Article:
Table 1: Implications of tight building block inequalities for integer solutions .

First, is part of the standard relaxation and the implication is obvious.

Second, is the sum of the following inequalities from the standard relaxation: , for all , and . If and , then each of these inequalities must be tight, thus , for each . The last (tight) inequality yields , i.e., precisely one variable , for , is 0, while all others are 1, which yields the implication from Table 1.

Third, is the sum of the following inequalities: , for all and . The latter is the flower inequality centered at with neighbor . If and , then each of these inequalities must be tight, thus , for each . The last (tight) inequality yields , i.e., either and for exactly one , or and holds for all . Both cases yield the implication from Table 1.

Fourth, we consider . Note that due to , and , the three edges must all be different. Thus, is the sum of , for all and of . The latter is the flower inequality centered at with neighbors and . If and holds, then each of the involved inequalities must be tight, thus and for each . The last (tight) inequality implies , i.e., . ∎

3 Simple odd -cycle inequalities

We will consider signed edges by associating either a “” or a “” with each edge. We denote by the set and by a sign change for . In order to introduce simple odd -cycle inequalities, we first present some more definitions.

Definition 2.

A closed walk in of length is a sequence ----------, where we have as well as and for each , where we denote and for convenience. A signature of is a map . A signed closed walk in is a pair for a closed walk and a signature of . Similarly, we denote , , and . We say that is odd if there is an odd number of indices with ; otherwise we say that is even. Finally, for any signed closed walk in , its length function is the map defined by

where is the set of edge indices for which , and have sign pattern , i.e., .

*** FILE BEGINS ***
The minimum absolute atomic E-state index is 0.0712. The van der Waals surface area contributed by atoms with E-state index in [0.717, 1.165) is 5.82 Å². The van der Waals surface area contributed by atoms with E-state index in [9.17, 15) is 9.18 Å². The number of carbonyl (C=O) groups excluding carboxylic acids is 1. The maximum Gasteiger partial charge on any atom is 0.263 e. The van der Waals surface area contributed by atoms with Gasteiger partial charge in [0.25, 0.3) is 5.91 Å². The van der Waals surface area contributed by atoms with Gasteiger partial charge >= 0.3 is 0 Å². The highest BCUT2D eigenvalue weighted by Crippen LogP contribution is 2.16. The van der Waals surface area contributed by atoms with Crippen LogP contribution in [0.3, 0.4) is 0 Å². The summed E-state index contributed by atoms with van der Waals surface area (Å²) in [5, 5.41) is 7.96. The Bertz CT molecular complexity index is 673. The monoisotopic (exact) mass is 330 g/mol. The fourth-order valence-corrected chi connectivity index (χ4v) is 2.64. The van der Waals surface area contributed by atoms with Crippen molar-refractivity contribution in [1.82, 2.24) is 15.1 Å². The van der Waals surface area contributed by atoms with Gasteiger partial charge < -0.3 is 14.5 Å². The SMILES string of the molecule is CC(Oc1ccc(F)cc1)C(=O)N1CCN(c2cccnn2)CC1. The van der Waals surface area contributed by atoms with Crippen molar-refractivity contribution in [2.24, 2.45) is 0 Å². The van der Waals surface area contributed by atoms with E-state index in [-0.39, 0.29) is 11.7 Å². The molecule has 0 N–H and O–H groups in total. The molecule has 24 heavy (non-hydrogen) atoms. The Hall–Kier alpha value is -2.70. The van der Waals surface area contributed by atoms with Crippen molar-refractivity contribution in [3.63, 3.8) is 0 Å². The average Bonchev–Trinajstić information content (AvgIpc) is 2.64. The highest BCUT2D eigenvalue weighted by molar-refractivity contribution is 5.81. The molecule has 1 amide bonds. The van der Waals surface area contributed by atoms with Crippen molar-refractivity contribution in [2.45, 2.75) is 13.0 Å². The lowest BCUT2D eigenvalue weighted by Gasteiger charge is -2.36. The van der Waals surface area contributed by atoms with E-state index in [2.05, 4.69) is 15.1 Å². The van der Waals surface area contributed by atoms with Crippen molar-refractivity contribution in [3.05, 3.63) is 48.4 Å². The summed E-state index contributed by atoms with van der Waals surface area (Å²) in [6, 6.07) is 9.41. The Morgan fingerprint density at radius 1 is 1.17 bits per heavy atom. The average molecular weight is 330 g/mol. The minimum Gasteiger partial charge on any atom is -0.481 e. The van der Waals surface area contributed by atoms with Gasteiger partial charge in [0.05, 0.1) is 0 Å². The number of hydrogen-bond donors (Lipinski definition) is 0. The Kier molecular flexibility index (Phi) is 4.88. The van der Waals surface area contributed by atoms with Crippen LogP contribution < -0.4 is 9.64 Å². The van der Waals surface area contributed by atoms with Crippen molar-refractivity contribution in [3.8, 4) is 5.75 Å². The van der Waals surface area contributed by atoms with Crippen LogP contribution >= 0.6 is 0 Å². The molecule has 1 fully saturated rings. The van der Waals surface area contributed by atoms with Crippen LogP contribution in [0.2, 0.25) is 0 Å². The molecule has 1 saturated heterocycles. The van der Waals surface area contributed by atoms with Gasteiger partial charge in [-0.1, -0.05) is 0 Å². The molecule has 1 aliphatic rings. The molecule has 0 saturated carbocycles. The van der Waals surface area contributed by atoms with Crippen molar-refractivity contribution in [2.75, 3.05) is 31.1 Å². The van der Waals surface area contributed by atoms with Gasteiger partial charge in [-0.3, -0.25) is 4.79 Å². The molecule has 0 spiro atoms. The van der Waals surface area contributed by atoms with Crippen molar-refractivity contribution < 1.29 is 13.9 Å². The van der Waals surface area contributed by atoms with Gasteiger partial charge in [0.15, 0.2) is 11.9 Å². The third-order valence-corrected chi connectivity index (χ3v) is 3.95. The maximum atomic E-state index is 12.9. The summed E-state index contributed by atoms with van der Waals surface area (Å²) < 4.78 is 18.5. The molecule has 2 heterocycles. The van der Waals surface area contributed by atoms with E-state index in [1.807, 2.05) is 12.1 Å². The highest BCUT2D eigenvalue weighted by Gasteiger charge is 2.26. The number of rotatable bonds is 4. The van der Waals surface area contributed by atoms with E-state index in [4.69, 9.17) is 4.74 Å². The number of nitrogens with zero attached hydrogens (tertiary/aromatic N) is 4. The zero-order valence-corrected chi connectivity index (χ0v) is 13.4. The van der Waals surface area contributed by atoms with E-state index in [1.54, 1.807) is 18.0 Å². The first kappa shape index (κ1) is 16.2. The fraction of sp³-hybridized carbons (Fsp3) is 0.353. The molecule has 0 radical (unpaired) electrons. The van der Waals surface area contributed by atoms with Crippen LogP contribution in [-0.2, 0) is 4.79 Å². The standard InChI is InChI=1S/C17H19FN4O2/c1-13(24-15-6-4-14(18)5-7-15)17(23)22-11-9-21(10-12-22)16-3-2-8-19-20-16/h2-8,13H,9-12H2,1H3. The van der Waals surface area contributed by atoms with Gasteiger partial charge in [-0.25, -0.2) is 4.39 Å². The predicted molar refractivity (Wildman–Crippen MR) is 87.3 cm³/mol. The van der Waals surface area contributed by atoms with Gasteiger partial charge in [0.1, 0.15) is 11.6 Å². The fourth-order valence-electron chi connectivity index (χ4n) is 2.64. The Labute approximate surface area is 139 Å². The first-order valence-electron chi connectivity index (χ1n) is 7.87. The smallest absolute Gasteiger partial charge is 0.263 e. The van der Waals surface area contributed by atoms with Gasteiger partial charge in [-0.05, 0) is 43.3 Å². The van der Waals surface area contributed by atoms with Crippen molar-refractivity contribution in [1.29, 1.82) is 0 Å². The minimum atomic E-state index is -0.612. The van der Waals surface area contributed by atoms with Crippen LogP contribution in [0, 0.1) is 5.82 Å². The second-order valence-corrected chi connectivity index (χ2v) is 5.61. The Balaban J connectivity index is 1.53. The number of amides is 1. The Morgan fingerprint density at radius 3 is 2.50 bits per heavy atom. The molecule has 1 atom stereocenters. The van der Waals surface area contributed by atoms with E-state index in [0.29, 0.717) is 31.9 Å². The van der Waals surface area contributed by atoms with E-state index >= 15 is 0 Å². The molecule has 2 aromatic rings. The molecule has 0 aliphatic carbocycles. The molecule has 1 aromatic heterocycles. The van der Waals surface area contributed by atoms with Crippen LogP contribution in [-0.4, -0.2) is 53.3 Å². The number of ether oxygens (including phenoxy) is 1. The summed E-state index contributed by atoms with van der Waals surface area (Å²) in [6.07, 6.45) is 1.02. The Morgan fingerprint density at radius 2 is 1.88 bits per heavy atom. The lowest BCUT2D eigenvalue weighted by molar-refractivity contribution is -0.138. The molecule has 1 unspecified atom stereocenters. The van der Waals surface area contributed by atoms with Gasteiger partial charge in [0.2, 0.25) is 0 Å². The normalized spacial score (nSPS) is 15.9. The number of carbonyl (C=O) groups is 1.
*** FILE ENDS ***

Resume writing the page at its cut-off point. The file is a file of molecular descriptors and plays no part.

We remark that the definition of is independent of where the closed walk starts and ends. Namely, if instead of we consider - ---------, and we define accordingly, then we have . Moreover, if or , then is independent of the choice of .

By Lemma 1, the length function of a signed closed walk is nonnegative. We will show that for odd signed closed walks, the length function evaluated in each integer solution is at least . Hence, we define the simple odd -cycle inequality corresponding to the odd signed closed walk as


We first establish that this inequality is indeed valid for .

Theorem 3.

Simple odd -cycle inequalities (4) are valid for .


Let and assume, for the sake of contradiction, that violates inequality (4) for some odd signed closed walk . Since the coefficients of are integer, we obtain . From Lemma 1, we have that holds for all involved functions . Moreover, edge variables for all edges with , node variables for all nodes with , and the expressions for all nodes with are either equal or complementary (see Table 1), where the latter happens if and only if the corresponding edge satisfies . Since the signed closed walk is odd, this yields a contradiction for some edge of or for some node of or for a pair of subsequent edges of . ∎